By 1957, a mere ten years after the initial issue, Pilipino Komiks had a print order from its distributors of 120,000 copies. Not bad for a once lowly comics that had an initial print of only 10,000.
Two years after its first issue, Pilipino Komiks was not only still earning well but it was increasing its circulation as well. Indeed, Tony Velasquez proved that Don Ramon’s apprehension that it would not last long was unfounded.
The success of Pilipino Komiks was brought about by what the previous Halakhak Komiks did not have: big capital, a printing press, and an effective distribution network (the nationwide agents of the Liwayway took the job as the Pilipino Komiks distributors).
Inspired by the success of Pilipino Komiks,
Velasquez created the second komiks-magazine produced by Ace Publications,
Tagalog Klasiks, in 1949,
In its later issues, however, Tagalog Klasiks switched to original materials by such young writers as Clodualdo del Mundo, Pablo S. Gomez, Virgilio Redondo and Mars Ravelo. One of its more memorable runs was the komiks adaptation of Severino Reyes’ Lola Basyang stories, as rewritten by his own son Pedrito Reyes and illustrated by Jesus Ramos, and later on, Ruben Yandoc. Another popular series was Clodualdo del Mundo’s “Buhay ng mga Poon”. Tagalog Klasiks also became the venue for Mars Ravelo’s classic novel, ROBERTA, which went on to become one of the biggest box-office movies in 1951.
In 1950 another Ace Publications komiks
was born, entitled Hiwaga Komiks. This komiks featured works by budding
artists like Nestor Redondo and Alfredo Alcala. It contained mystery stories,
as its title implied, as well as fantasy and horror stories. In this komiks,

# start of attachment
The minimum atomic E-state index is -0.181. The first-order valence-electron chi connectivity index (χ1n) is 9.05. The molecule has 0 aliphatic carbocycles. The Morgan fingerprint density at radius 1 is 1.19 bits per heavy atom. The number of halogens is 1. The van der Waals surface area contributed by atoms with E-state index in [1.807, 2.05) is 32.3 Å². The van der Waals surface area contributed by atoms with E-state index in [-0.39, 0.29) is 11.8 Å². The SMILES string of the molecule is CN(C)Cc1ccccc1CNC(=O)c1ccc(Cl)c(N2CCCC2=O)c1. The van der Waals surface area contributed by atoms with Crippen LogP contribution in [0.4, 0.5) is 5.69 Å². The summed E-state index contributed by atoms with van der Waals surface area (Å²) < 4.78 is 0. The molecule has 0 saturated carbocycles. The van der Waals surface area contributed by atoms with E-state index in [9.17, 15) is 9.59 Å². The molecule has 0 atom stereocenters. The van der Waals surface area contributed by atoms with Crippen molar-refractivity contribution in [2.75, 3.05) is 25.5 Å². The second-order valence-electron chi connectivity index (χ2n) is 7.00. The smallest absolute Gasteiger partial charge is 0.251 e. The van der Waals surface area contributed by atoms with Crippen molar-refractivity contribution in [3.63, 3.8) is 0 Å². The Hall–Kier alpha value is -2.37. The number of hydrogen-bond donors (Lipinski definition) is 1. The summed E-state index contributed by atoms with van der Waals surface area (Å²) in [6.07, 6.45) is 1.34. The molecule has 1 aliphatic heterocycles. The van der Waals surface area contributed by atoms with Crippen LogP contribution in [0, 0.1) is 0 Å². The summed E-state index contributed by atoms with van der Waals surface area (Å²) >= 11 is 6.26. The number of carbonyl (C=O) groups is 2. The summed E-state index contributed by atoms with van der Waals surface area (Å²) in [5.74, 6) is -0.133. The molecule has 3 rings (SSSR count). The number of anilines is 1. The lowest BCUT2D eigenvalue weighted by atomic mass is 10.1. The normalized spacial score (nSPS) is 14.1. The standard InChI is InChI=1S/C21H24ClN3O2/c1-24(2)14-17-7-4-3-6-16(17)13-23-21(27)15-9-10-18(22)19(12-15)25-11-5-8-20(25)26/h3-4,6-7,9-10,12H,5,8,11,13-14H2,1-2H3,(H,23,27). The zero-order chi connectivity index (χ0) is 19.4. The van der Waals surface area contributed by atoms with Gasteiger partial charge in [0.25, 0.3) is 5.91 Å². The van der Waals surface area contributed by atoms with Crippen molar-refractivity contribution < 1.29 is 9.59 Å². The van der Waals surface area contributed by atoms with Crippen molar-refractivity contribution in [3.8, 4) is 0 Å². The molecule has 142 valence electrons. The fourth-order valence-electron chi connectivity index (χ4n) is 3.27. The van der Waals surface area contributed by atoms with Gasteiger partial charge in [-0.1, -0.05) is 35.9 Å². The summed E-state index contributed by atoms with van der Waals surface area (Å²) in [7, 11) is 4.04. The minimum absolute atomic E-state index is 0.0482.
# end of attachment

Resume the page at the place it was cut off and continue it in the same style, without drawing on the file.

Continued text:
Virgilio Redondo and his younger brother Nestor would team up for the fantasy
novel “Ang Signo” a tale comparable in story to J.R.R. Tolkien’s Lord of
IGoaded by the great success of his earlier titles, Velasquez created the fourth komiks of Ace Publications, which he entitled Espesyal Komiks in 1952. This komiks concentrated on action and detective stories. Particularly noteworthy among in its earlier issues was “Reyna Bandida” again by the Redondo brothers, and "Binibining Pirata" by the perennial team of Clodualdo del Mundo and Fred Carrillo.
In 1959, Kenkoy Kojmiks, the fifth komiks-magazine of Ace Publications was born. This was published in pocket size, the first of its kind in the Philippines. In its later issues, however, Kenkoy Komiks was enlarged to regular-sized komiks magazine because elderly readers complained they could not read the smaller fonts. Some even joked they could not use it anymore as pambalot ng tinapa (salted fish wrapper), or pambalot ng dumi, since most Filipino homes during those times do not have private lavatories. Anyway those were just petty complaints. Tony Velasquez acceded to their request to transform it into a bigger size komiks.
The five-walled kingdom of Ace Publications was thus formed with the completion of the five komik books that Velasquez created for Don Ramon's publishing empire.
For a time, there was a sixth komiks-magazine by Ace Publications, called Educational Klasiks Komiks, also published in pocket-size. This educational komiks was intended as a supplementary reading komiks magazine for private and public schools (Again, the first of its kind to be published in the Philippines). This komiks contained only stories that have related to history, health, mathematics, science, and so on. This komiks did not last long however, as it failed to gain the support of the government to make it cumpolsory reading material in schools.
Tony Velasquez, the Father of the Philippine Komiks Industry
In 1962, Ace Publications was plunged into a crisis. Office and production staff of the company held strikes in front of the Capitol Building. These workers demanded that they be given the same high salaries earned by komiks illustrators and writers. Since writers and illustrators were being paid in a per input manner (writers per story, and illustrators per page), the demand of the office and production staff was highly unacceptable. Don Ramon urged the workers to go back to work, but the latter held their ground.
In the following days, komiks production was virtually stopped, and Don Ramon was forced to close Ace Publications.
Thus was passed into the archives of history the greatest Filipino komiks-publications of all time.
Original Article by Dennis Villegas Here.